Typhoon Dolphin is no longer expected to enter the Philippine Area of Responsibility.
According to PAGASA Weather Forecaster Buddy Javier, the said weather disturbance is set to recurve as the presence of the High Pressure Area above the Philippines hinders its supposed entry into the country’s eastern boundary.
Today, the Ridge of High Pressure Area reaching Luzon brings partly cloudy to cloudy skies with isolated rain showers or thunderstorms usually occurring in the afternoon or evening. The same weather condition is expected to persist this weekend.
Meanwhile, the El Nino phenomenon is expected to persist in the northern hemisphere until the end of 2015. Based on the latest data of the National Oceanic and Atmospheric Administration (NOAA), the sea surface temperature anomaly continues in the equatorial Pacific.
In the Philippines, the persistence of the said phenomenon will incur below normal rainfall, above normal temperatures and weak tropical cyclone activity.
The tropical storm with international name “Dolphin” continues to intensify as it moves over the Pacific Ocean. Dolphin is a cyclone name contributed by Hongkong, referring to the white dolphin found in its waters. When a tropical storm is still outside the Philippine Area of Responsibility (PAR), it is called by its international name but once it enters our boundary, it will then be given a local name. Dolphin is expected to enter the PAR by weekend and will be named “Egay.”
PAGASA Weather Forecaster Alvin Pura said this tropical storm will possibly intensify further before reaching the PAR. However, the latest models show that Dolphin will not make landfall but will re-curve instead. Thus, there is a slim chance for it to hit the landmass. Still, continuous monitoring is still a must.
As of now, Dolphin is still too far to directly affect the country. The ridge or the extended part of a high pressure area (HPA) prevails as the dominant weather system within the PAR today. Generally fair weather will be experienced in most parts of the country aside from the possible isolated rain showers or thunderstorms in the afternoon or evening.
On the other hand, rain showers and thunderstorms have frequently occured during the past few days. Many have asked if the rainy season has already begun. Pura said we often experience rains due to the localized thunderstorms, which are just normal during May. Related article: THUNDERSTORM: Is it normal during “tag-init”?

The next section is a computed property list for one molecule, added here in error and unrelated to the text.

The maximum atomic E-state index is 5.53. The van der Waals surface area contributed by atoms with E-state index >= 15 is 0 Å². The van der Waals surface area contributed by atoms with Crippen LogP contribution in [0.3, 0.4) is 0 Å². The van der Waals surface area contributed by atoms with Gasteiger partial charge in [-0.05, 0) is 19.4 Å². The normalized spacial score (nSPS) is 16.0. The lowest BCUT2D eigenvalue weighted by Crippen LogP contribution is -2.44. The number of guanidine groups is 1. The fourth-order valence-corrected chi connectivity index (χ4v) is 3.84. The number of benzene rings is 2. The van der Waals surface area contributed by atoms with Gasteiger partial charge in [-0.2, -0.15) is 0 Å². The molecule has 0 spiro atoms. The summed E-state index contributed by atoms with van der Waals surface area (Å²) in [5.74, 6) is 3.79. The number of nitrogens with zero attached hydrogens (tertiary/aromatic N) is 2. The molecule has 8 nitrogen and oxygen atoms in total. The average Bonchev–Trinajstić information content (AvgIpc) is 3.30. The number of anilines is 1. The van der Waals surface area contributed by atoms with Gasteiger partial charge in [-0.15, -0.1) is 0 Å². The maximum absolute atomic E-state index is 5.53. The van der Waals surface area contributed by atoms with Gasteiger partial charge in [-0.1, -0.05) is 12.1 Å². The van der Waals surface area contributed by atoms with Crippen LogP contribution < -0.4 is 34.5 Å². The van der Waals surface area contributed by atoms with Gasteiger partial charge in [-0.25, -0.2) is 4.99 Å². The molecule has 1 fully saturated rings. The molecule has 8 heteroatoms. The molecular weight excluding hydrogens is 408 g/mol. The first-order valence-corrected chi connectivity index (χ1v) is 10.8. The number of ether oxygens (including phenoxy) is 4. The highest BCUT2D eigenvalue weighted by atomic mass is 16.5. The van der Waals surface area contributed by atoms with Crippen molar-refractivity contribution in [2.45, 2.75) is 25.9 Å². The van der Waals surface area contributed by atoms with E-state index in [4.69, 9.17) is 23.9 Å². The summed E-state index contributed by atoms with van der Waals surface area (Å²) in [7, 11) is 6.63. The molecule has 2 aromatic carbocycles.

Meanwhile, the hot and dry season is still on. NAIA Parañaque felt the highest temperature yesterday. Here are the top 5 highest temperatures recorded by PAGASA:
Powerful earthquake strikes Japan
Aside from the strong quake felt yesterday in Nepal, a magnitude 6.8 earthquake jolted Northeastern Japan early this morning. The US Geological Survey located the epicenter at 33 kilometers southeast of Ofunato, Japan with a depth of 38.9 kilometers, equivalent to 24.1 miles. Reports said train services were temporarily suspended after the quake.
Good News came early this morning as PAGASA announced that “Dodong” has already exited the Philippine Area of Responsibility (PAR) at 1:00 AM today. At 4:00 AM, it was spotted at 830 kilometers northeast of Basco, Batanes. Compared to previous days, it has weakened with maximum sustained winds of 110 kilometers per hour and gustiness of up to 140 kilometers per hour. Moving northeast, Dodong has accelerated to 45 kilometers per hour towards the southern part of Japan.
Now that Dodong is out of the PAR, easterlies or winds coming from the Pacific Ocean, will prevail, affecting the eastern section of the country. Due to its warm and humid characteristics, this wind system will bring hot weather in most parts of the county.
The whole archipelago is expected to have partly cloudy to cloudy skies with chances of isolated rain showers or thunderstorms mostly in the afternoon or evening. PAGASA has also terminated the gale warning, thus, slight to moderate sea condition will prevail throughout the country.
Meanwhile, another tropical storm is now being monitored outside the PAR. With the international name “Dolphin,” it is now classified as a tropical storm. At approximately 3,000 kilometers east of Mindanao, PAGASA Weather Forecaster Alvin Pura said it is still too far to directly affect the Philippines. However, if it maintains its velocity, Dolphin will possibly enter our boundary by the weekend.
Since one typhoon has already entered the PAR during the early part of the month, Pura said that it is normal for another storm to enter the boundary because the average number of tropical cyclones during May is 1 to 2.
Pura added that as of now, there is a slim chance for Dolphin to engage in landfall activity, and it has higher chance of recurvature. All are advised to monitor updates and further development.